This was our ninth cruise, but the first with Holland America.  We had originally booked with Royal Caribbean, but later changed to Holland when we discovered that we could also visit Rio and the Falklands.  Holland gave us the cruise of a lifetime.   We were unable to get decent tickets to Rio a couple of days early, so arrived in Rio at 6 am the day of departure.  Because of that, we'd made arrangements with therealrio.com after researching on Cruise Critic, and were met at the airport by Clode.  He spent the next eight hours giving us a grand tour of Rio and everything we wanted to see.  We were dropped off at the port by 3 pm and were onboard by 3:30.   Our travel agent had arranged a Lower Promenade outside cabin, as we love to walk each morning, and our stateroom was well laid-out and easily accessible to the promenade deck on either side of the ship.  Throughout the cruise, Holland America staff seemed to be happier and more helpful than some other cruise lines.  There was more complaining from fellow cruisers than we've ever heard before, but we found the Amsterdam staff more than helpful with the room problem we had.  The Amsterdam had more lounges and private areas to hang out than any other ship we've been on, and throughout our 16 night cruise, we tried them all.  They offered a Happy Hour in two of the lounges prior to dinnertime, which we've never seen on a ship before.  With the Happy Hour, the wine card for dinners, and the wine we brought onboard for our cabin, we were quite content.   We spent most of our days in the Crow's Nest on the top deck enjoying the view and were rewarded one morning by passing through the largest school of dolphins we've ever seen.  The hundreds of them literally turned and started racing the ship as we passed through.   The naturalist onboard gave twice daily talks and he was most informative.  If we were unable to get into the theater, which became the case as the cruise progressed, then we could watch his talk on television while getting ready the next morning.  The evening shows were standard fair with nothing outstanding besides the harpist who performed one evening.  The string performers in one of the lounges and the band in the Ocean Bar were much more entertaining, and we found ourselves in either of these most every night.  The food as good as any cruise, and if there was any problem with our meal, it was quickly corrected by our table staff.  We never ate in the buffet other than an afternoon ice cream, but utilized the dining room for each meal.  Twice we had hamburgers from the grill near the pool and enjoyed them, but not the wait in line to get them.   We did not arrange any excursions through the ship, and only had two planned prior to leaving, one of which was arranged by another member on the Roll Call for our ship.  Here are our impressions of the ports of call:   Buenos Aires - This is a HUGE city.  We had previously arranged a Gaucho Tour in the Pampas with Defrantur.com.  It was our responsibility to meet the tour at a particular hotel, and we chose to walk rather than take a taxi.  The port area, and the city as a whole, does not have very adequate sidewalks, so the walking was rough with the unevenness and holes.  The Gaucho Tour was enjoyable and well worth the price.  The food and drink were plentiful and empanadas delicious.  When we were dropped off back in BA afterwards, we walked through the pedestrian walkway and purchased several souvenirs along with some wine for the ship.   We walked back prior to dark for dinner but were so tired, we never made it out again as planned for a tango show.  The next morning, we took advantage of the free shuttle offered by a jewelry store into town.  Then we walked all around, saw the capital building, library, several parks, and the Recoleta Cemetery where we located Eva Paron's crypt.  From there, we took a cab for $12 to the LaBoca area and enjoyed an afternoon watching tango dancing in the streets and wandering the shops before taking another cab ($10) back to the ship.   Montevideo - This is the port where another CC member had prearranged a wine tour for $30 each.  We met onshore and located the van driver, and were transported an hour out of town to an absolutely beautiful winery, Vina Varela Zarranz.  The nine of us had a private tour of the 100 year old buildings and winery and walked the vineyards before sitting down to a tasting of wines accompanied by delicious cheeses and meats.  Since we all purchased wines for the cruise, we dropped our bottles off in our stateroom immediately upon return to the port before walking around Montevideo and the nearby courtyard.  Montevideo is definitely a place where you would want to get out of the city to enjoy the surrounding beautiful beaches or countryside.   Stanley, Falkland Islands - Pulled in to the island as we were walking and watched them prepare the tenders for this port.  We've read where quite a high percentage of ships don't make it into Stanley due to the weather, but we had perfect weather, although windy.  It was not recommended to walk to the cove with the penguins due to the wind and lack of sidewalks there, so we caught a local shuttle for $20 each on shore.  It took us past an old warship from the 1982 Argentina war and dropped us off at Gypsy Cove.  Here we walked the shoreline among some unique topography and watched several groups of the remaining magellentic penguins.  As it was late in the season, there weren't hundreds of them, but enough for our enjoyment.  We caught the shuttle back into Stanley and then walked the length of the town until we ran out of road where we discovered the Stanley Arms Pub and enjoyed conversation with a couple of the locals.  After we walked back into town, we tried each of the other pubs in town, but the Stanley ended up our favorite because it was not touristy; in fact, the bartender said tourists never make it out that far.   Cape Horn - As we neared the Horn, the weather became more and more spotty changing between sun and torrential rain within minutes of one another.  The captain announced we would not be "rounding the horn" due to the wind conditions, but would remain on the leeward side of the Horn for viewing prior to heading away.  The Horn was actually larger than expected, and with the occasional bits of sunshine, we were able to take pictures of the lighthouse and buildings there before the seas became rough and we had to leave.  The seas remained extremely rough the entire evening.   Ushuaia - We both agree that this was probably our favorite port of the cruise.  We got up early and left the ship as the sun was rising above the surrounding mountains.  It was fun watching the city change as the sun lit up the area.  We walked to the prison to tour and then discovered a sign to the ski lift, near the glacier.  So we started walking the opposite direction from the prison along the backside of the city.  The signs were far between, but we discovered a lovely statue of Mother Mary on top a small hill before exiting the city and starting the upward climb.  We chanced upon a sign along the road outside of town marking a trail through the woods and decided to try it.  This was by far the best part of our trip.  We walked on mossy turf back and forth alongside a stream of glacier water.  There were a lot of spots to overlook the city or the stream and the trail was well marked and quite enjoyable.  We popped out of the trail back onto the road with a sign saying the chairlift was 500 feet ahead.  We arrived at the chairlift area, but chose to walk up the steep ski trails to the bottom of Martial Glacier.  The scenery and view were outstanding.  The walk down was much easier and we found a local store on the main street to purchase some beer and sausage before heading back to the ship.     Beagle Channel - We pulled out of Ushuaia prior to dinner and as we were in our stateroom getting ready, the captain made such a drastic turn our just-poured wine glasses went sliding off the desk into the wall and onto the floor.  At dinner, we learned that all the prepared shrimp cocktails had done the same thing, so this was not a move normally made.  As we neared the first of the five glaciers, we positioned ourselves outside with a glass of wine and camera ready.  Traveling in this direction, all the glaciers were on the starboard side and we thoroughly enjoyed some of the most beautiful glaciers we've ever seen.  And the sunset in the channel was spectacular.   Punta Arenas:  This is a port that probably could be eliminated.  Holland chooses to not utilize the port in town and docks outside of Punta Arenas.  We were discouraged by several people on dock that town was too far to walk, but we ignored them and walked anyway.  It was a nice walk into town and we were accompanied by several stray dogs who decided to follow us.  This town was filled with stray dogs, more than the usual amount in a South American city.  We found the local cemetery where strange trees lining the walkway were the highlight of the port.  We found the town square with the usual vendors hawking their wares around the statue, and walked to the overlook where all the tour buses were parked with their customers for a photo opt.  Asked around and located a nice restaurant where we had empanadas and beer before shopping in their local grocery for wine.  A nice walk along the shore line back to the ship.   Strait of Magellan - This was a nice day reminiscent of the Alaskan inside passage.  The captain pulled as close as able to the glacier where we spent over an hour taking photos as he turned the ship 360 degrees for all sides of the ship to see.  We spent hours watching the water to spot whales, floating penguins, dolphins, flying fish, and albatross.   Puerto Montt - We tendered into port here and located a local guide where we joined other people for a tour of the lake area; a seven hour tour cost $35 each.  We saw Volcano Osorno, Petrihue Rapids, Emerald Lake, Lago Todos Los Santas, llamas and alpacas and ate lunch at one of the nearby German towns located on Lake Llanquihue.  After arriving back in Puerto Montt, we shopped the vendors located near the port before walking into town and enjoying the views of the volcanoes and ship from the harbor park.   Valparaiso/Santiago - Here we thought we'd made a big mistake by not prearranging transport to the airport prior to leaving the U.S.  We honestly thought we'd meet up with other couples in our same situation and have negotiation power to arrange something in the port of Valparaiso.  We found ourselves standing by the tour counter, which had preset prices but required a minimum of four people.  Everyone coming up had already prearranged transport, so we spoke with the car rental people who wanted $160 to rent for the day.  Even the taxis outside would not negotiate anything less than $200 just to drive us to Santiago airport.  Talking with the Information desk, they recommended we walk to the nearby bus terminal (four blocks away) and take the local bus to Santiago for $6 each.  So after everyone else on the cruise had left the terminal, we gathered up our luggage and headed across the cobblestone lot to the port gate around the corner.  Imagine our surprise when we were mobbed outside the gate by taxi drivers and tour guides alike that are not allowed into the port.  Since the time indicated we were probably the last out, we said what we wanted to see and our price.  Immediately a nice young lady took our offer.  We were led to an air-conditioned minibus where we were the only passengers with our own private guide and driver.  She took us throughout Valparaiso, Vina del Mar, and Santiago.  They even recommended a nice place alongside the coast in Vina del Mar for lunch.  We were shown everything there was to see in all three cities before being dropped off at the Santiago airport.  We would highly recommend Valerie with transmercury.cl tours, which can and SHOULD be prearranged. 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Sail Date March 2009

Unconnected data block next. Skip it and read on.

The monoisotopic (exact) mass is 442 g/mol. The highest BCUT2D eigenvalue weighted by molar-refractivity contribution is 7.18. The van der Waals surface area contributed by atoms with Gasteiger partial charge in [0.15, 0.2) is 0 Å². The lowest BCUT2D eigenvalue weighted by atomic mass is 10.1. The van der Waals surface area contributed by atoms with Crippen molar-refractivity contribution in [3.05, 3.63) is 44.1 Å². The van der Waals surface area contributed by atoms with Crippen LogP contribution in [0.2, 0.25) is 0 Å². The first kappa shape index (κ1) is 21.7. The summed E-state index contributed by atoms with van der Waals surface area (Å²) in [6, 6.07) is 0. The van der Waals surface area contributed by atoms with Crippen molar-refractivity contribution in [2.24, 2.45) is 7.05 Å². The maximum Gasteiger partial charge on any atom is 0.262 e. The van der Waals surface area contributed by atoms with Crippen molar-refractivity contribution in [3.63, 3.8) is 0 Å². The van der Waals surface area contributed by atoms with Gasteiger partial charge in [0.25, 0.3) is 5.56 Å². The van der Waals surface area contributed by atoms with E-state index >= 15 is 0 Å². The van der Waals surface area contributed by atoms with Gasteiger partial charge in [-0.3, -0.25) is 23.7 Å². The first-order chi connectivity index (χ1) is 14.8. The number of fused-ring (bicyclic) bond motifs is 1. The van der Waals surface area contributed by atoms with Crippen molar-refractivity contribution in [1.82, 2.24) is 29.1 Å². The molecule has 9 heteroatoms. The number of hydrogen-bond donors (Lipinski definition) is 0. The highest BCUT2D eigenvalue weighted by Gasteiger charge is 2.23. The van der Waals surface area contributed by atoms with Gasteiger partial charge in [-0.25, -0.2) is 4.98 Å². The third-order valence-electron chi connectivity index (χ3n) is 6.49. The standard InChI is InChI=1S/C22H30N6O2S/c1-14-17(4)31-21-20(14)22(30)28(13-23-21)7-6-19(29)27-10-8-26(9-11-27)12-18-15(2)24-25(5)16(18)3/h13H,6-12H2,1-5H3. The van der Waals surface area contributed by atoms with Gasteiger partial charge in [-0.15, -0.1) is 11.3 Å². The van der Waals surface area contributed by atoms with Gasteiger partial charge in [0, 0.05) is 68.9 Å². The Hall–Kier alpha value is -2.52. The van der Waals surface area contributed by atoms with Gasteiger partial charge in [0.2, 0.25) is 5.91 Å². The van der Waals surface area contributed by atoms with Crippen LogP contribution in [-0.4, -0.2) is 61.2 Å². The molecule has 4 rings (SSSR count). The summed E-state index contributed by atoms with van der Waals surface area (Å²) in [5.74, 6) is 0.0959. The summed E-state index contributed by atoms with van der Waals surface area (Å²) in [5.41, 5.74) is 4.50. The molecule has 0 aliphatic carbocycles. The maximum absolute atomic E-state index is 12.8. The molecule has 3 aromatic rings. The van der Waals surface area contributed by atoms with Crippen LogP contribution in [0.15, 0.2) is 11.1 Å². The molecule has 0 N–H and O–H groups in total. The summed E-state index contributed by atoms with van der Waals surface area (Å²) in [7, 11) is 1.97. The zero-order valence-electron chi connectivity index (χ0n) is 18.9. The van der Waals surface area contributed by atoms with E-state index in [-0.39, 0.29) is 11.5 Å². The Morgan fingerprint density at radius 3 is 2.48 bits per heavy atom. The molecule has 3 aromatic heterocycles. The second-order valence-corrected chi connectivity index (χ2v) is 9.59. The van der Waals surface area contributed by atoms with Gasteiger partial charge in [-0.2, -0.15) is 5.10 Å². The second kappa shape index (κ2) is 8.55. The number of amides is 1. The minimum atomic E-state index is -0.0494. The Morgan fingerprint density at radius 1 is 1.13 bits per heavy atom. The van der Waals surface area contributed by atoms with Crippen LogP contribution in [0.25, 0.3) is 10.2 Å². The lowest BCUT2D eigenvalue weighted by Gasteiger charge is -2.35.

My sweetie came home one day and suggested a cruise to Antarctica. I had never cruised before. But Antarctica as a destination: Shackleton and "March of the Penguins" suddenly came to mind. How could I object? The weather was ... Read More